What Do We Really Know about Malaria Today?

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Well great progress has been made in just the last 10 years to understanding the parasite itself, since the advent of genome sequencing we've now been able to understand all the genes that is in malaria, and understanding greater depth how the malaria parasite evades the host immune system, how it conducts its life cycle, and how drugs might interfere with that life cycle most importantly.

And that's opened the door to finding new drugs and their mechanisms of action. This in turn will hopefully increase or accelerate the pace at which we can develop therapies, and this is important because therapies for malaria have this constant problem as most antimicrobials do.

Eventually the parasites seem to evolve resistance. You may know Chloroquine was one of the most famous, cheap, safe, effective drugs ever developed against malaria. Deployed in World War II onwards, and over the course of 20 plus years the parasite gradually became resistant to it and there's resistance.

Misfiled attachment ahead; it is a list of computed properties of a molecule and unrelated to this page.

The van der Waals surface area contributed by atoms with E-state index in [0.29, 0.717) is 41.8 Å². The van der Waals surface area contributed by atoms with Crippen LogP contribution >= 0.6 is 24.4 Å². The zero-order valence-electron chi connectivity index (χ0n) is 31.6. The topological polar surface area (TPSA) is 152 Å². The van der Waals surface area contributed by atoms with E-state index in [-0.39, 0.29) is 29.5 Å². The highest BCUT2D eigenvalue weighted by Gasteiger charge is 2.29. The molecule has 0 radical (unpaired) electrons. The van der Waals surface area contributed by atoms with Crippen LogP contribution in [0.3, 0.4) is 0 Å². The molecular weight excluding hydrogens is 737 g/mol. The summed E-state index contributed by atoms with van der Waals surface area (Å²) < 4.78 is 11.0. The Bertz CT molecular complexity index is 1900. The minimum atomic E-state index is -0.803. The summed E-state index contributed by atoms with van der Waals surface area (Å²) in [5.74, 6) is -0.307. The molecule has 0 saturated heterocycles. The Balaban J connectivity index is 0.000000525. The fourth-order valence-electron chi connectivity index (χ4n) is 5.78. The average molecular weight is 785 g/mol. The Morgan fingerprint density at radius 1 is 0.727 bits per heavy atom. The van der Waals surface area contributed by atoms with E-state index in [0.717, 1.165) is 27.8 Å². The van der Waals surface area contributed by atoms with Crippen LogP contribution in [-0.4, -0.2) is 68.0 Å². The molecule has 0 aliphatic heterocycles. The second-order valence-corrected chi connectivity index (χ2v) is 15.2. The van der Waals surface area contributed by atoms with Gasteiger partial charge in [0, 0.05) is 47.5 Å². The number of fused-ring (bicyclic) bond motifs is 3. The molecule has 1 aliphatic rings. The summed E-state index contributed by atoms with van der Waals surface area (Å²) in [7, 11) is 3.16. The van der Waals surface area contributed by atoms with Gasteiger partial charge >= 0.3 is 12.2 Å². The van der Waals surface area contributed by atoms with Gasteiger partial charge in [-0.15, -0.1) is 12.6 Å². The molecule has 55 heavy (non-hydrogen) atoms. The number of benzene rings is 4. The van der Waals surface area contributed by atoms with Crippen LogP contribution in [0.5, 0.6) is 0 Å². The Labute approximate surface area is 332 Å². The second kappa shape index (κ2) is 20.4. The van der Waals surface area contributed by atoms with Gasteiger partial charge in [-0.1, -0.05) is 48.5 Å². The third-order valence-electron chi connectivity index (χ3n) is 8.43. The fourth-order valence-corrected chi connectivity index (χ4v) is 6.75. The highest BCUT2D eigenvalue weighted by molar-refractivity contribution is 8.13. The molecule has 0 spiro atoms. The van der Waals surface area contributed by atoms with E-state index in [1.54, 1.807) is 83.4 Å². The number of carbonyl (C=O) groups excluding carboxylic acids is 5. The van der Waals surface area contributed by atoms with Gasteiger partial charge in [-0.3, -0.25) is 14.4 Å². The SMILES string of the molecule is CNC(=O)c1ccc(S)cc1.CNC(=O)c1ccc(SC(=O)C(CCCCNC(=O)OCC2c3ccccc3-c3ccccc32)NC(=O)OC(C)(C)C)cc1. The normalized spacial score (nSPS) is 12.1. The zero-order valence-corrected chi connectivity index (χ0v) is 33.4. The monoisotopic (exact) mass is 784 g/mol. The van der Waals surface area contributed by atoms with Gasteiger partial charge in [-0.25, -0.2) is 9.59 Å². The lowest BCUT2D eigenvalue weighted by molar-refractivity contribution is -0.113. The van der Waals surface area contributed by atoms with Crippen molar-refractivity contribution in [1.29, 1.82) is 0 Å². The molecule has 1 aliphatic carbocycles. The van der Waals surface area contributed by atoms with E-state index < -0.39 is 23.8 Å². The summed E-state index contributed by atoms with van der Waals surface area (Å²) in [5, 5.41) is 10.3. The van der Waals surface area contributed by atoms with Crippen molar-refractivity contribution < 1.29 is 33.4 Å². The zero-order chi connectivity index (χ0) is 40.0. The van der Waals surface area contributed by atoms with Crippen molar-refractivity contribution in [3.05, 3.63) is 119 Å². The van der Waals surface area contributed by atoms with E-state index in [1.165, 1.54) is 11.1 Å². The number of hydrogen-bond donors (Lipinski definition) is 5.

Genes basically spread through the population, and now worldwide Chloroquine is not nearly as useful as it once was. We no longer give patients a single drug, this is true for HIV and many things else as well. You would like to give the patient a combination drug reducing the chance or the probability that they'll produce a resistant phenotype that they evolve resistance with time.

And so it's crucial that we add new therapies with new mechanism of action to that pipeline because you can only make combinations out of the existing drugs for so long before parasites become multiply resistant. The front line drug right now is a derivative from Chinese herbal medicine called artemisinin it's been synthesized synthetically, there are combinations that are distributed by Navatis Coatem is one of them and so on.

And that's been a really great drug over the last 5 to 10 years but there's evidence that there may be parasites developing resistance to this drug and that's very worrisome to many in the field because we don't have open cameras in the pipeline that are ready to take over for modern medicine tomorrow.